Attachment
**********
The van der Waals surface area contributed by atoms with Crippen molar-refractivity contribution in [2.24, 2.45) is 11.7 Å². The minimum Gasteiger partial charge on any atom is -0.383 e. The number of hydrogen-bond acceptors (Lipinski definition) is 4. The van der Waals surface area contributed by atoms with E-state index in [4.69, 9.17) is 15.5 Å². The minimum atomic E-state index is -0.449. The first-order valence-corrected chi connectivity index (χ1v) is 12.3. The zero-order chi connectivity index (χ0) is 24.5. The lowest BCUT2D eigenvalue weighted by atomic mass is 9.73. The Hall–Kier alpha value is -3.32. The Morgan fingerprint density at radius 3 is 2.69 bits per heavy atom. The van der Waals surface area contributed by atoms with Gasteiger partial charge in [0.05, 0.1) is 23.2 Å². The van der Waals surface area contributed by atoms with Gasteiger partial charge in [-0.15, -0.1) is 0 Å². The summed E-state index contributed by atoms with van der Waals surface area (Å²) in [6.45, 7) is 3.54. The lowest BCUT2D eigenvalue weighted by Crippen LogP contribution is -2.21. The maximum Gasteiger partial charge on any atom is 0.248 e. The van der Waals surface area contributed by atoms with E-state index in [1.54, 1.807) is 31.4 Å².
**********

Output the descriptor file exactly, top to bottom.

The van der Waals surface area contributed by atoms with Crippen molar-refractivity contribution in [2.24, 2.45) is 11.7 Å². The minimum Gasteiger partial charge on any atom is -0.383 e. The number of hydrogen-bond acceptors (Lipinski definition) is 4. The van der Waals surface area contributed by atoms with E-state index in [4.69, 9.17) is 15.5 Å². The minimum atomic E-state index is -0.449. The first-order valence-corrected chi connectivity index (χ1v) is 12.3. The zero-order chi connectivity index (χ0) is 24.5. The lowest BCUT2D eigenvalue weighted by atomic mass is 9.73. The Hall–Kier alpha value is -3.32. The Morgan fingerprint density at radius 3 is 2.69 bits per heavy atom. The van der Waals surface area contributed by atoms with Gasteiger partial charge in [0.05, 0.1) is 23.2 Å². The van der Waals surface area contributed by atoms with Gasteiger partial charge in [-0.15, -0.1) is 0 Å². The summed E-state index contributed by atoms with van der Waals surface area (Å²) in [6.45, 7) is 3.54. The lowest BCUT2D eigenvalue weighted by Crippen LogP contribution is -2.21. The maximum Gasteiger partial charge on any atom is 0.248 e. The van der Waals surface area contributed by atoms with E-state index in [1.54, 1.807) is 31.4 Å².